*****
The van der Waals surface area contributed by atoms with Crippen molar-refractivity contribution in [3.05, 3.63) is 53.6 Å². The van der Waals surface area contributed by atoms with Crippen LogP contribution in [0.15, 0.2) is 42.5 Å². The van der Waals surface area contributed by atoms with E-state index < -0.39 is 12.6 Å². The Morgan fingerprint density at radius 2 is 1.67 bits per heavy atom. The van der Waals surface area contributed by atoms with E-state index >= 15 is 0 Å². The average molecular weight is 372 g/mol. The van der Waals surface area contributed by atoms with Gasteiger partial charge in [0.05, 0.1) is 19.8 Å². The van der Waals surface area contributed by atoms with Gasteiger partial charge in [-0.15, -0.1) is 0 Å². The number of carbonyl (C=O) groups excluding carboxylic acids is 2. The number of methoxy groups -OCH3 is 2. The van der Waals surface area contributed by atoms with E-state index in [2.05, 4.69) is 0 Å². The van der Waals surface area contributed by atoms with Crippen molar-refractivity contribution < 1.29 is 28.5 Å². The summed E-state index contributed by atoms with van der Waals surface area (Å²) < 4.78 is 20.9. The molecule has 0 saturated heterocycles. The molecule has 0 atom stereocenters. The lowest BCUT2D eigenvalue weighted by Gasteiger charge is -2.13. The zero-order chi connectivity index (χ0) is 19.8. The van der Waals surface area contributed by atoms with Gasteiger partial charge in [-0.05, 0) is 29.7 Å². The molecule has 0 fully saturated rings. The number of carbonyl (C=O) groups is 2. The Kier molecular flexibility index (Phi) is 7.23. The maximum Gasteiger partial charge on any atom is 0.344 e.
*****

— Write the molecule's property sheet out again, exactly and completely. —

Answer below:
The van der Waals surface area contributed by atoms with Crippen molar-refractivity contribution in [3.05, 3.63) is 53.6 Å². The van der Waals surface area contributed by atoms with Crippen LogP contribution in [0.15, 0.2) is 42.5 Å². The van der Waals surface area contributed by atoms with E-state index < -0.39 is 12.6 Å². The Morgan fingerprint density at radius 2 is 1.67 bits per heavy atom. The van der Waals surface area contributed by atoms with E-state index >= 15 is 0 Å². The average molecular weight is 372 g/mol. The van der Waals surface area contributed by atoms with Gasteiger partial charge in [0.05, 0.1) is 19.8 Å². The van der Waals surface area contributed by atoms with Gasteiger partial charge in [-0.15, -0.1) is 0 Å². The number of carbonyl (C=O) groups excluding carboxylic acids is 2. The number of methoxy groups -OCH3 is 2. The van der Waals surface area contributed by atoms with E-state index in [2.05, 4.69) is 0 Å². The van der Waals surface area contributed by atoms with Crippen molar-refractivity contribution < 1.29 is 28.5 Å². The summed E-state index contributed by atoms with van der Waals surface area (Å²) < 4.78 is 20.9. The molecule has 0 saturated heterocycles. The molecule has 0 atom stereocenters. The lowest BCUT2D eigenvalue weighted by Gasteiger charge is -2.13. The zero-order chi connectivity index (χ0) is 19.8. The van der Waals surface area contributed by atoms with Gasteiger partial charge in [-0.05, 0) is 29.7 Å². The molecule has 0 fully saturated rings. The number of carbonyl (C=O) groups is 2. The Kier molecular flexibility index (Phi) is 7.23. The maximum Gasteiger partial charge on any atom is 0.344 e.